An Eastern Comma Butterfly at Tommy Thompson Park

An Eastern Comma Butterfly at Tommy Thompson Park

eastern comma butterfly, tommy thompson park, toronto 6

An Eastern Comma Butterfly (Polygonia comma) was the icing on the cake for Bob’s and my bicycle tour around Tommy Thompson Park in Toronto, Ontario one Sunday.  Eager to check out the construction of new cells along the eastern perimeter of the Leslie Street Spit, we had embarked on a day-long circuitous route around the man-made peninsula in the hopes of seeing some shorebirds in the dwindling amount of water in the huge holes.

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We had already had success locating several Short-billed Dowitchers, had pulled up alongside Triangle Pond for our picnic lunch, toured around the lighthouse on the furthermost point, and crossed back towards Cell 2 via the footbridge all the while grateful for the soothing breeze that washed over our sun-drenched skin.

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Bob and I were both scanning the wildflowers at the side of the multi-purpose trail in hopes of discovering some new species of butterfly.  He had already picked out a Hickory Hairstreak earlier in the day.  That is when my eye noticed an unusual rigid brown mass on one milkweed flower.  I thought it was just a dried leaf, but hopped off my bike and went to inspect it more closely.

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I never had seen an Eastern Comma Butterfly before but recognized the unfamiliar brown colour of the ventral surface of its wings.  I immediately knew I was looking at a butterfly and one that was new to us.  It was the white comma shape in the middle of the hindwings that clued me in to the fact that it was one of the anglewing brushfooted butterflies.  My guess is that it was a male given the variety of mottled shades on this side of the wings.

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Bob soon rallied to my side to gain a different perspective when photographing this striking butterfly, and he pointed out at least 4 others in the immediate vicinity.  Eastern Comma Butterflies vary in their colouration by season.  In the first photo shown above, the hind wings exhibit the paler/winter hues and are almost totally reddish-orange, whereas the hind wings of the butterfly seen above tend toward the darker/summer shades and are almost totally black.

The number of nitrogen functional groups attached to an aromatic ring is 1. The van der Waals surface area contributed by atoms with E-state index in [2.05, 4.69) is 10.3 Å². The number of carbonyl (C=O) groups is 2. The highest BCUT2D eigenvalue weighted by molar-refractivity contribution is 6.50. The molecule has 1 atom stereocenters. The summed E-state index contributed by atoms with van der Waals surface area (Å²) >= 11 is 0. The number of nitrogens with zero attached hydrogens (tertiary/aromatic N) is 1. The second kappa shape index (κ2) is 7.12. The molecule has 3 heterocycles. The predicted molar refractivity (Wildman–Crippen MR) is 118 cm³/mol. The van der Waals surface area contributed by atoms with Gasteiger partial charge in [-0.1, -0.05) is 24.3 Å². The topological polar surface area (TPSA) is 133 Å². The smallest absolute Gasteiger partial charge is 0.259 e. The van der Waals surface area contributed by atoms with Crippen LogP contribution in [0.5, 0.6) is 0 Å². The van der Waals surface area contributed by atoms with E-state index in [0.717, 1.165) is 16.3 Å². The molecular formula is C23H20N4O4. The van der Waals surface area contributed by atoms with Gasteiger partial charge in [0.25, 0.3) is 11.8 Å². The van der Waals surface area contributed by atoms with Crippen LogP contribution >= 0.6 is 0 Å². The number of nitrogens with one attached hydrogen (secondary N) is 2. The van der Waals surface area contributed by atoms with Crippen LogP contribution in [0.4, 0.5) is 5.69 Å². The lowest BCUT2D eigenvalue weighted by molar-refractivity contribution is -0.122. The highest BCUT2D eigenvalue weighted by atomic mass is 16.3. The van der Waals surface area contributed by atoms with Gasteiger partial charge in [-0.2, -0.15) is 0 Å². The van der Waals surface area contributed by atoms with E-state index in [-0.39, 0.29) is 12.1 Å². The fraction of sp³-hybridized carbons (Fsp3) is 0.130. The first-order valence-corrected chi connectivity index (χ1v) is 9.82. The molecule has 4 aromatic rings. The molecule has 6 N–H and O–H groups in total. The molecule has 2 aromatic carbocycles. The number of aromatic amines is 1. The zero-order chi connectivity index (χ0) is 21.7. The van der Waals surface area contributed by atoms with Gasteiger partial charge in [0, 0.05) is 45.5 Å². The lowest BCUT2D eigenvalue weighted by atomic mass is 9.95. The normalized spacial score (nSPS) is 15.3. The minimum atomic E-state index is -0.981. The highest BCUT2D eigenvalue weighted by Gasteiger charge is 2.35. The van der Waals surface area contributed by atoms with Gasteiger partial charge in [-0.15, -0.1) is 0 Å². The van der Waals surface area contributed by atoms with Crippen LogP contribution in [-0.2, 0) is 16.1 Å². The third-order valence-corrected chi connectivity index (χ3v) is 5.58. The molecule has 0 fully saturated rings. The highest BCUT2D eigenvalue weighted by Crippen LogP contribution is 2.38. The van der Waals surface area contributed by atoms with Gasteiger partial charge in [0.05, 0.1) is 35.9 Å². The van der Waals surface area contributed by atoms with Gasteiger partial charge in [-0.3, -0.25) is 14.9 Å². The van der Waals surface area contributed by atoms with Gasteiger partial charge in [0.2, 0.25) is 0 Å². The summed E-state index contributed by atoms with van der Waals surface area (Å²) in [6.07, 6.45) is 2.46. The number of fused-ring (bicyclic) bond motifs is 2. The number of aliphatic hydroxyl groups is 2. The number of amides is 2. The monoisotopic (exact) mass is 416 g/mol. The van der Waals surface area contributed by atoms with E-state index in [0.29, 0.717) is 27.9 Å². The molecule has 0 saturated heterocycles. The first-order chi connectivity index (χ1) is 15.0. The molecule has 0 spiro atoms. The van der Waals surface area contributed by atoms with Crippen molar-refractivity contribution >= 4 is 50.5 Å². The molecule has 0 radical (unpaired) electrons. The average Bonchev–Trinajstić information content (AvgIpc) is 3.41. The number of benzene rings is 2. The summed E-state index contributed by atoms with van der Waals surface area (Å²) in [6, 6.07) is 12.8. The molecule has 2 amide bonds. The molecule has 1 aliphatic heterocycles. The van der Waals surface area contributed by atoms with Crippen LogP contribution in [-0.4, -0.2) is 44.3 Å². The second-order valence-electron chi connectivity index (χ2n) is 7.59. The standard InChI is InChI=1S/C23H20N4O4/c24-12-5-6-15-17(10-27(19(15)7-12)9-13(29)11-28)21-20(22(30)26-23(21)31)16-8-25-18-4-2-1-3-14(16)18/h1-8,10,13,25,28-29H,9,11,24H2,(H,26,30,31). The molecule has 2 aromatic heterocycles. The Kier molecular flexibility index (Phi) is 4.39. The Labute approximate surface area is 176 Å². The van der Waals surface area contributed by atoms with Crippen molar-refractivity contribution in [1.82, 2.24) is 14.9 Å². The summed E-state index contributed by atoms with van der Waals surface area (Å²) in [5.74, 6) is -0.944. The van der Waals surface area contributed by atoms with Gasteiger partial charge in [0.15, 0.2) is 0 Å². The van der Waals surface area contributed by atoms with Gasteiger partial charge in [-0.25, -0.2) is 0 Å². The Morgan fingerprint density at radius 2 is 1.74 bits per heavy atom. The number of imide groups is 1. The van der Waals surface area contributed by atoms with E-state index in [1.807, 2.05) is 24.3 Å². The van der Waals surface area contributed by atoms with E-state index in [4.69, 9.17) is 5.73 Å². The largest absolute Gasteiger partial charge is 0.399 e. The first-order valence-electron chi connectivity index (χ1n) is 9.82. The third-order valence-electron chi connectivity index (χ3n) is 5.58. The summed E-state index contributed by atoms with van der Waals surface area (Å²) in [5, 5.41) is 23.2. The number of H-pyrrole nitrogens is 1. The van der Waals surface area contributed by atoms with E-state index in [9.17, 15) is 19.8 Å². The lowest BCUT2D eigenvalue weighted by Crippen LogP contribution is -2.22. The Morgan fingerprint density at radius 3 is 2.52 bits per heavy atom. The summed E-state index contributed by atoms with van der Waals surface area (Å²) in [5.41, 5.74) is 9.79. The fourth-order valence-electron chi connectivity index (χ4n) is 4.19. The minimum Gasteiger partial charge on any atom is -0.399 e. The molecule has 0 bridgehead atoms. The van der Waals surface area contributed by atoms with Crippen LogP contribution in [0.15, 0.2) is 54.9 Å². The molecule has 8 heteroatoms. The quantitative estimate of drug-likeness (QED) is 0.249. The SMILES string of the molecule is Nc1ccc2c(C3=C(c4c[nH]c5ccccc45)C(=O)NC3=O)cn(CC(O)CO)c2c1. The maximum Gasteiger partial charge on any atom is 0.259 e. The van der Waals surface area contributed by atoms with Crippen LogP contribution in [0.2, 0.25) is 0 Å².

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I was intrigued by the shades of brown and black on the under sides of the wings, but it was the curved white “comma” mark that defined these butterflies as a new species for Bob and me.  In each case, the “comma” that accounts for the species’ name is curved and hooked with slight enlargements at either end.  Adding interest to the overall silhouette of each butterfly was the pronounced indentations along the margins of the wings giving them an almost ragged appearance.

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If we had been familiar with the habits of Eastern Comma Butterflies, we would have realized that where we found them was in the perfect habitat:  at the perimeter of a naturalized meadow that was adjacent to a moist woodland area.  The availability of trees nearby guarantees a source of their favorite food, fresh sap oozing out onto the bark.  Also, the proximity to the forest of trees provides a quick escape should any of the butterflies feel threatened or disturbed.  All they need do is light on a limb, hold their leaf-shaped wings closed, and they are masterfully camouflaged.

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It was unusual for these butterflies to be nectaring from Milkweed or any flower for that matter given that sap is highly preferred, but they do also consume juices from rotting fruit, or ingest salts and minerals while puddling on damp soil or dung.

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We were very fortunate that a trio of Summer Azure Blue Butterflies insisted on sharing the same milkweed flowerheads as some of the Eastern Comma Butterflies.  A couple of the Eastern Commas decided to seek a reprieve from the bright sunlight by slipping onto the shaded leaves of a nearby bush, but the remaining three were in no hurry to stop feeding.

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We were thrilled with our nature viewings that day at Tommy Thompson Park, and to top it off, it seemed that few people were making use of the lakeside locale for recreational purposes.  Maybe it was just that Bob and I had veered off the main conduit to the end of the Spit in favour of a dirt path that paralleled Spine Road.  It suited us just fine.

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